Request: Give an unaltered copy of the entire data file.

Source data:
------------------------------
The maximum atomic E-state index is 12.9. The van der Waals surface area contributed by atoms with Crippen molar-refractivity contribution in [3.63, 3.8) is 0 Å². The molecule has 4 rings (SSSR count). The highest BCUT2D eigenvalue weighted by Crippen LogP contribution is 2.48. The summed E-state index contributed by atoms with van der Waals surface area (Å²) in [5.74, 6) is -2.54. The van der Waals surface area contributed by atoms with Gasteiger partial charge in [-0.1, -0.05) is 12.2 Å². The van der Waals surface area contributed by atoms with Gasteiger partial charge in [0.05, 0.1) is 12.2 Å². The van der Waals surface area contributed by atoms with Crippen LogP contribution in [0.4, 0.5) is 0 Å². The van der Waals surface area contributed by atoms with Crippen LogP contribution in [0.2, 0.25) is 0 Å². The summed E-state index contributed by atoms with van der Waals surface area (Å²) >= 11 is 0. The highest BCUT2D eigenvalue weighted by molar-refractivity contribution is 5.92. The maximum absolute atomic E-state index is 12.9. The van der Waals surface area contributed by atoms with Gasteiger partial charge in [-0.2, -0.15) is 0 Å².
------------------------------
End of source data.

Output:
The maximum atomic E-state index is 12.9. The van der Waals surface area contributed by atoms with Crippen molar-refractivity contribution in [3.63, 3.8) is 0 Å². The molecule has 4 rings (SSSR count). The highest BCUT2D eigenvalue weighted by Crippen LogP contribution is 2.48. The summed E-state index contributed by atoms with van der Waals surface area (Å²) in [5.74, 6) is -2.54. The van der Waals surface area contributed by atoms with Gasteiger partial charge in [-0.1, -0.05) is 12.2 Å². The van der Waals surface area contributed by atoms with Gasteiger partial charge in [0.05, 0.1) is 12.2 Å². The van der Waals surface area contributed by atoms with Crippen LogP contribution in [0.4, 0.5) is 0 Å². The van der Waals surface area contributed by atoms with Crippen LogP contribution in [0.2, 0.25) is 0 Å². The summed E-state index contributed by atoms with van der Waals surface area (Å²) >= 11 is 0. The highest BCUT2D eigenvalue weighted by molar-refractivity contribution is 5.92. The maximum absolute atomic E-state index is 12.9. The van der Waals surface area contributed by atoms with Gasteiger partial charge in [-0.2, -0.15) is 0 Å².